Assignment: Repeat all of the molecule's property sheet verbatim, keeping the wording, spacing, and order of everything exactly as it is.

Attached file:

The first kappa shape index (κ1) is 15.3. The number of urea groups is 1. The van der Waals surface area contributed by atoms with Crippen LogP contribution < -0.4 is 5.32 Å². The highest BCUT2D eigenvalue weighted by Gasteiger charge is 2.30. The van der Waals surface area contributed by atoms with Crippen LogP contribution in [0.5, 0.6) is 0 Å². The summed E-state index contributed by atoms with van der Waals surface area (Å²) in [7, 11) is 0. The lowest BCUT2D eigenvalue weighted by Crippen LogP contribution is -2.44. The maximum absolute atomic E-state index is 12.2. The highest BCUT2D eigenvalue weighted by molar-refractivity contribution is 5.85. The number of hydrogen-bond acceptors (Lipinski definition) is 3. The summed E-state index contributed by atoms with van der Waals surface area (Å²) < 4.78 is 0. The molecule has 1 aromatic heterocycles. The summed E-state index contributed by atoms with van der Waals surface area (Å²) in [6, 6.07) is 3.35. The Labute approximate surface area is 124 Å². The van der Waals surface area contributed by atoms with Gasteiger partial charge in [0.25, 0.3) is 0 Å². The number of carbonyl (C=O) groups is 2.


The first kappa shape index (κ1) is 15.3. The number of urea groups is 1. The van der Waals surface area contributed by atoms with Crippen LogP contribution < -0.4 is 5.32 Å². The highest BCUT2D eigenvalue weighted by Gasteiger charge is 2.30. The van der Waals surface area contributed by atoms with Crippen LogP contribution in [0.5, 0.6) is 0 Å². The summed E-state index contributed by atoms with van der Waals surface area (Å²) in [7, 11) is 0. The lowest BCUT2D eigenvalue weighted by Crippen LogP contribution is -2.44. The maximum absolute atomic E-state index is 12.2. The highest BCUT2D eigenvalue weighted by molar-refractivity contribution is 5.85. The number of hydrogen-bond acceptors (Lipinski definition) is 3. The summed E-state index contributed by atoms with van der Waals surface area (Å²) < 4.78 is 0. The molecule has 1 aromatic heterocycles. The summed E-state index contributed by atoms with van der Waals surface area (Å²) in [6, 6.07) is 3.35. The Labute approximate surface area is 124 Å². The van der Waals surface area contributed by atoms with Gasteiger partial charge in [0.25, 0.3) is 0 Å². The number of carbonyl (C=O) groups is 2.